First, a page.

by C. M. Surrisi
Chicago Review Press. 2023
In 1871, Hjalmar Stolpe, visited the island of Björkö, in Lake Mälaren, Sweden. A bug scientist, Stolpe intended to look for insects that were incased in ancient amber. You can imagine Stolpe’s surprise and delight, when he discovered the one thousand years old Viking town of Birka. There, Stolpe unearths several ancient graves, one of which he meticulously numbered Bj 581.
“Grave number Bj 581 revealed the body of what Stolpe interpreted as a high-ranking, male Viking warrior and his impressive weapons and other grave goods.”
Then, over one hundred years later, Anna Kjellström, an osteologist, someone trained to study the human skeleton and other human & animal anatomy to understand the origin, development and evolution of creatures, made a startling discovery. While examining the bones from grave Bj 581, she would conclude the bone were not male, but…female! A female warrior in the times of the Vikings?
Surrisi, author of middle-grade novels (The Unofficial Lola Bay Fan Club), takes readers on a fascinating journey explaining what led up to Stolpe’s discovery of Grave Bj 581. Surrisi explores Viking culture, and how, with newer scientific methods to examine historical sites, sparked the furious debate regarding the role of gender identity in ancient and modern times.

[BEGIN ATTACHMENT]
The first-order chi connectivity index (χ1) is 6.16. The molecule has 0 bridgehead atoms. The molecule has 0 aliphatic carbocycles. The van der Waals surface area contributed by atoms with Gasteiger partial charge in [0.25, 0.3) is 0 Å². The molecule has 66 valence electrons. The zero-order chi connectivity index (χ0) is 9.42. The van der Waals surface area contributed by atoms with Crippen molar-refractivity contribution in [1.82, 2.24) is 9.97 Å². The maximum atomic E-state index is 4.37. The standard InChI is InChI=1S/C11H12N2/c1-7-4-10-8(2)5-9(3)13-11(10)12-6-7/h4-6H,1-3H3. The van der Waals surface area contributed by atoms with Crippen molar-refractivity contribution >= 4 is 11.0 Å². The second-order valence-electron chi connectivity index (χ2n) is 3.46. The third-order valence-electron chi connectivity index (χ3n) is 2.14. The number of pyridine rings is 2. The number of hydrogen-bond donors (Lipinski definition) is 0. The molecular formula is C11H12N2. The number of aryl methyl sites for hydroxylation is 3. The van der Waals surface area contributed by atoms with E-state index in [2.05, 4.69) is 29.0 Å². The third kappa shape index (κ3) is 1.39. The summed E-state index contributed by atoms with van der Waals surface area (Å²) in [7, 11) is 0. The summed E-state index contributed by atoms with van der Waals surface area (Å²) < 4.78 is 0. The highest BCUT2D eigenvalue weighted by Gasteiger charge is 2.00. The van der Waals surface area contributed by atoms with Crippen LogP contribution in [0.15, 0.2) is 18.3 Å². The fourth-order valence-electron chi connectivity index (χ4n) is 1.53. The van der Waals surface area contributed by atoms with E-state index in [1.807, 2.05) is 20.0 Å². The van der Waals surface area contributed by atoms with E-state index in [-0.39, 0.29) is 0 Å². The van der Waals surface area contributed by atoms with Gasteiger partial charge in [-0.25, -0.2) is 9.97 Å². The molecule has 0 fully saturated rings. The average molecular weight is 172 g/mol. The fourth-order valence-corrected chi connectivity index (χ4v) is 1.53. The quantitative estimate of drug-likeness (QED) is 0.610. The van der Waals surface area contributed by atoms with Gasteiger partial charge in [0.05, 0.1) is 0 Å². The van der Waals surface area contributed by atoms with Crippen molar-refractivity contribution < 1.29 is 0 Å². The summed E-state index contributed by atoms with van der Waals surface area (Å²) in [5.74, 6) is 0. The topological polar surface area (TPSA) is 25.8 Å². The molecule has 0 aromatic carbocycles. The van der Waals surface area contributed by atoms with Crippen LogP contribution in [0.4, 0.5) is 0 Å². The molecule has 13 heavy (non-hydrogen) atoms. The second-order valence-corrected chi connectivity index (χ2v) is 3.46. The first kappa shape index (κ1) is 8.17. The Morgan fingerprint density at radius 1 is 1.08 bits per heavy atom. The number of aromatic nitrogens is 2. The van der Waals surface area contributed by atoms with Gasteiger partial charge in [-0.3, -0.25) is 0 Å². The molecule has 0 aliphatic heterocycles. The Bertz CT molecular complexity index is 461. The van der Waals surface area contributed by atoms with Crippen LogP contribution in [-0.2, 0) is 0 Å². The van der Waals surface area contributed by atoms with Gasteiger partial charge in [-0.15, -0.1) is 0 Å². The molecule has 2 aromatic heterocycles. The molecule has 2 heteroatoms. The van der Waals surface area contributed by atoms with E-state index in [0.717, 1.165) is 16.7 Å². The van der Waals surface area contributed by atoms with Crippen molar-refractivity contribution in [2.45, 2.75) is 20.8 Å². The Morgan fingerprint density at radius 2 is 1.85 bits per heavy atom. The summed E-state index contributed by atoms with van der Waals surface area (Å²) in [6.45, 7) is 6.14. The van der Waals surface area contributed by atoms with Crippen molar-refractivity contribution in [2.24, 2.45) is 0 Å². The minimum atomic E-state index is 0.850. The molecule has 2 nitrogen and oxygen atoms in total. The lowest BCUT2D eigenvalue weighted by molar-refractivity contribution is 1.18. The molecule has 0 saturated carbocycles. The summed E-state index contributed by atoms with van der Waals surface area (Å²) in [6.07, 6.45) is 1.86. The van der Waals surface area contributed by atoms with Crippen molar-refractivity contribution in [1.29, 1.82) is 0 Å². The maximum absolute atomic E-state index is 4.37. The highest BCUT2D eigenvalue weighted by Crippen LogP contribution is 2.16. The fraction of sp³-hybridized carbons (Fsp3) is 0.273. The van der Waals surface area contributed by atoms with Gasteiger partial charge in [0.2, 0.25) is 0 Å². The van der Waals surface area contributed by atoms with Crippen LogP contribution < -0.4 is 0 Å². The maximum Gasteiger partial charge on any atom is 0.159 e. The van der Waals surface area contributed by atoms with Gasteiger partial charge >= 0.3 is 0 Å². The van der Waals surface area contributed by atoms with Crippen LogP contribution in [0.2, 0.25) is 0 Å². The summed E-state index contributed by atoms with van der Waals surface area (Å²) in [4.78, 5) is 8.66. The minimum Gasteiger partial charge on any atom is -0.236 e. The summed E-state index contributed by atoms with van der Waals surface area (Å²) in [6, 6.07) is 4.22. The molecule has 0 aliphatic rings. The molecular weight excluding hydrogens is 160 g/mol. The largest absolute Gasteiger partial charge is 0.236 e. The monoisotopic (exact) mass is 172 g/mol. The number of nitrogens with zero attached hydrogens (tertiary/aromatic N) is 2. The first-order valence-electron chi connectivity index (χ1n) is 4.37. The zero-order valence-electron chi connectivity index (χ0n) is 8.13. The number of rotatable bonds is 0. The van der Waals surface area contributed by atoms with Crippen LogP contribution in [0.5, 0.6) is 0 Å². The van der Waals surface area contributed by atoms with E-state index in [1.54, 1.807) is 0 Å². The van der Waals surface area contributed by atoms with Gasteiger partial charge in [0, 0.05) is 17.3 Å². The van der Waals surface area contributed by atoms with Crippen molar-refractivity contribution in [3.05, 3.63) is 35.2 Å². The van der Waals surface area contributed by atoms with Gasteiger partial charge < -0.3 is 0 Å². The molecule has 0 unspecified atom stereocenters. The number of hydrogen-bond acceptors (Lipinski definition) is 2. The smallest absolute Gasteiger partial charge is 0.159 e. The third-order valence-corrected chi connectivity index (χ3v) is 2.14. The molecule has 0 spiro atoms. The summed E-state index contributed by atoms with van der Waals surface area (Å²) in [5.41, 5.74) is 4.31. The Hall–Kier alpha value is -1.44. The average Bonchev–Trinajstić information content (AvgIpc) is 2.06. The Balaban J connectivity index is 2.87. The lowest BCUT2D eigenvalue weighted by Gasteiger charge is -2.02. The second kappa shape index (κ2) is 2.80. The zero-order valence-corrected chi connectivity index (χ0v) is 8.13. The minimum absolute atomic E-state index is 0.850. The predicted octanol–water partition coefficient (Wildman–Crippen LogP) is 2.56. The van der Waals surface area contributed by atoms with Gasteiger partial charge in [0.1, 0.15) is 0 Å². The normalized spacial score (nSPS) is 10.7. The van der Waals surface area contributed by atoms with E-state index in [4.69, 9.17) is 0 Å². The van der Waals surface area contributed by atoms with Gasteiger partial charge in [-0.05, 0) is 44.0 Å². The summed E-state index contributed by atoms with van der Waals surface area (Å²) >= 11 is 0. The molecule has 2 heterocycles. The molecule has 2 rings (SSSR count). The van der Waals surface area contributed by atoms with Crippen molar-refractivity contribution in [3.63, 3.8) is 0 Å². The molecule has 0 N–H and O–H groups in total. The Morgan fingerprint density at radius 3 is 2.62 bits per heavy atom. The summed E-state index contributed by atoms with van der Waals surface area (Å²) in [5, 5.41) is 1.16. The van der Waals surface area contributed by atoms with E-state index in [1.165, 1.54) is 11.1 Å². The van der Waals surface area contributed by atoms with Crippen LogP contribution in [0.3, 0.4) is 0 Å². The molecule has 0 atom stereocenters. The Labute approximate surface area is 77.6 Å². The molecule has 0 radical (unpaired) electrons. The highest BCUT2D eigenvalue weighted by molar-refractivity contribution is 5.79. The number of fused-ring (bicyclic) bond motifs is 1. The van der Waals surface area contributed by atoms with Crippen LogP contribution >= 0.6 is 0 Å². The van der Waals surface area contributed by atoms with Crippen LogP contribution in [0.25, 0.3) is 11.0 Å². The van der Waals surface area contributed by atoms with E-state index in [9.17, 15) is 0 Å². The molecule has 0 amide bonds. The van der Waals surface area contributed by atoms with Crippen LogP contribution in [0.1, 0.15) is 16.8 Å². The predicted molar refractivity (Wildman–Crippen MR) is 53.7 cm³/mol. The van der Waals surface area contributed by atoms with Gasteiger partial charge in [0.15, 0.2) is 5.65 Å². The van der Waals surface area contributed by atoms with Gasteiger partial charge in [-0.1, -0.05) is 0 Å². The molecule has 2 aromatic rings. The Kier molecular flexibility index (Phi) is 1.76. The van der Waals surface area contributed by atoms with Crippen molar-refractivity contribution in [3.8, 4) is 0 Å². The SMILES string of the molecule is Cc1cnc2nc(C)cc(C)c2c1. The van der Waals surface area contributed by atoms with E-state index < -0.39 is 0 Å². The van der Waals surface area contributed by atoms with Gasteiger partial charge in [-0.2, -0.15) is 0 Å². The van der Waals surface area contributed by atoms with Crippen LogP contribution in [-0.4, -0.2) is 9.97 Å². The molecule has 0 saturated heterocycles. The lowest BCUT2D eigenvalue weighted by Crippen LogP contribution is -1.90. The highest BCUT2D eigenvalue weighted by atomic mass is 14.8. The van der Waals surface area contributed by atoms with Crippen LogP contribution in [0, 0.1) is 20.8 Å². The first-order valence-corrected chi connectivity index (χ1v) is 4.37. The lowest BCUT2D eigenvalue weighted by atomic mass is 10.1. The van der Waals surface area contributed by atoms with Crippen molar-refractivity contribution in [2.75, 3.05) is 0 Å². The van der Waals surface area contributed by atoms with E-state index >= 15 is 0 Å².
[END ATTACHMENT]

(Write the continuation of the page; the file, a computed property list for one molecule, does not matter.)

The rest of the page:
Chapter Ten, Face-to-face with a Birka Warrior, offers a balanced discussion on gender politics in archeology and how understanding a society or events of the past can become distorted when we examine them using long held beliefs about sex and gender.
Included is a glossary, questions for discussion, resources, source notes, and index.
Only 148 pages, this well-researched nonfiction title may not be the type of book you read in one sitting. With so many details about Viking culture and the science of archeology, there is a lot to absorb. Those curious about ancient life, particularly that of Vikings will appreciate it. Text blocks throughout give more detailed explanations of what is mentioned in the text. Black & white photos enhance this fascinating story.
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